I took my ten year old daughter to the second act of Wagner’s ‘Valkyrie’ (in English), part of the monumental ‘Ring’ cycle of operas which Wagner constructed from Norse and Germanic mythology.
When told about the outing, a colleague summed up her attitude precisely: ‘That sounds like child abuse’, he said, while she had threatened to ring the Social Services if I ever did it again.
She was squirming in her seat throughout the experience and regarded it as torture. Despite my annoyance at her fidgeting, or perhaps because of it, her evident discomfort got me thinking. I began to realise that much of Wagner’s story is about a form of child abuse – the way parents make children do things for them and live out their fantasies – and that’s what I had just done to my daughter.
In the story the chief god Wotan has numerous children with mortals and demi-gods in order to produce a ‘hero’ who can win back the all-powerful ring. His antagonist Alberich has a child for the same purpose, while the dwarf Mime raises Siegfried as his son, again to obtain the ring.
Wotan has a problem. If he wins back the ring by force he destroys the contractual basis of the social order on which his power rests. Rather like a father who wants his son to live out the fantasies of glory which are no longer available to him in reality, Wotan needs a child to do for him what he is unable to do for himself (steal the ring). This use of the child as an extension of the parent, I would say, is a kind of widespread ‘abuse’.
Freud writes in passing about the propensity for parents to live out their fantasy lives through their children in his analysis of the ‘Garibaldi’ dream in The Interpretation of Dreams:
“The analysis enabled me to fill in the missing part of the dream. It was a mention of my second son, to whom I had given the first name of a great historical figure [Oliver Cromwell] who had powerfully attracted me in my boyhood, especially since my visit to England. During the year before the child’s birth I had made up my mind to use this name if it were a son and I greeted the new born baby with a feeling of high satisfaction. (It is easy to see how the suppressed megalomania of fathers is transferred in their thoughts on to their children, and it seems quite probable that this is one of the ways in which the suppression of that feeling, which becomes necessary in actual life, is carried out.)”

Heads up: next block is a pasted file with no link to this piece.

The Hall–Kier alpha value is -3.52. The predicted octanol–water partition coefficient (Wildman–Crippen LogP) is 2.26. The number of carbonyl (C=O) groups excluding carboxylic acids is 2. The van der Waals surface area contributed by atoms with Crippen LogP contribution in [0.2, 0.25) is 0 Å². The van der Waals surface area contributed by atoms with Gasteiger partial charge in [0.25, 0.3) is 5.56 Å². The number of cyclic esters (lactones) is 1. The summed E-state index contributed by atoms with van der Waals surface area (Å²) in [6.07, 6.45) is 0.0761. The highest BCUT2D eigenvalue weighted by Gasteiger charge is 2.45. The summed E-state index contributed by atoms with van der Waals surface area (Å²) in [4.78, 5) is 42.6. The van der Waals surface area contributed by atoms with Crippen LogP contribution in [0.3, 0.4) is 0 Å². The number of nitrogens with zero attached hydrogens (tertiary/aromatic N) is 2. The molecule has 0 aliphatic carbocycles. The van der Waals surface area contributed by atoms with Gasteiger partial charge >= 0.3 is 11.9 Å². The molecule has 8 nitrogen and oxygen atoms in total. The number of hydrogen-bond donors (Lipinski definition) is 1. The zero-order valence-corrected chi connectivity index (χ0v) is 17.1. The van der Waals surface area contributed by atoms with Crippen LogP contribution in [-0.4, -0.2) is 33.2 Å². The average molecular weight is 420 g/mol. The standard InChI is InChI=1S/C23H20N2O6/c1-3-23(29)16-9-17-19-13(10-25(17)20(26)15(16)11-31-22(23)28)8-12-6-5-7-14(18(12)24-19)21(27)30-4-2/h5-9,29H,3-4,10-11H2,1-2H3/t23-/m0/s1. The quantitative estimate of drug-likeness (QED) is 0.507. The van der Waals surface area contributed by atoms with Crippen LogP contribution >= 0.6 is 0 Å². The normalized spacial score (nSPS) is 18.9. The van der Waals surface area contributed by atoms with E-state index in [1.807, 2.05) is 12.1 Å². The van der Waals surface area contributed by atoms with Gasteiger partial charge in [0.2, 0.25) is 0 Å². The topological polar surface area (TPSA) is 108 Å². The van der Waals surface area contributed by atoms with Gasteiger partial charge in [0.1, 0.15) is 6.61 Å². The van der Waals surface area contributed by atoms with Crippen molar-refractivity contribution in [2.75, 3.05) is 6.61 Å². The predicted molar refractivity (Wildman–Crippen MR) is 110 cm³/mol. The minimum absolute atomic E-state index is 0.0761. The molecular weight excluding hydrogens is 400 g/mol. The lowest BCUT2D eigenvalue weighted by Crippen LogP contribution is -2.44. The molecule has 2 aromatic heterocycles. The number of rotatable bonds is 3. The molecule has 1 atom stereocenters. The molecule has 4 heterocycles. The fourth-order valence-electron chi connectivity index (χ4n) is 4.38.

Freud may have added that the ‘megalomania’ of the father can become a burden for the child. In his analysis of the dream Freud places himself as both a child dreaming of his ‘heroic’ father, and a parent thinking of his children. Something is transferred between the two situations. He names his sons after eminent figures:
- Martin (after Jean-Martin Charcot)
- Oliver (after Oliver Cromwell)
- Ernst (after Ernst Brücke, his physiology professor at Vienna University).
Each were significant to Freud – heroes of one form or another, and thus suitable vehicles for carrying the infantile fantasies of the parent. Moreover in naming his sons in this way, the intimidating figures of Freud’s past became innocuous children. Far from being dependent on them, as he once was, they are now dependent on him.
Wagner adds something to Freud’s account. In Wotan’s mind, his children are not only fulfilling his hidden desires but protecting him from destruction. Wotan and the gods are doomed unless he regains control of the ring. Yet it is in vain that the old man regales against the tide of change. His daughter Brunnhilde lights the flame that destroys him.
It could be said that all uncritical cultural transmission is ‘abusive’ in this regard. There is a sense in which the child, as the vehicle for the parents’ fears and desires, also in effect takes on the ‘sins’ of the parent by being forced to do what the parent was unable to do – live up to the impossible demands of the culture.
Freud was ‘dependent’ on Cromwell to the extent that it was he who allowed the Jews back into Britain after their earlier expulsion from the country under Elizabeth I and other monarchs. Cromwell became a powerful figure for Freud after his first visit to England: i.e. he was dependent on Cromwell for his entry into Britain.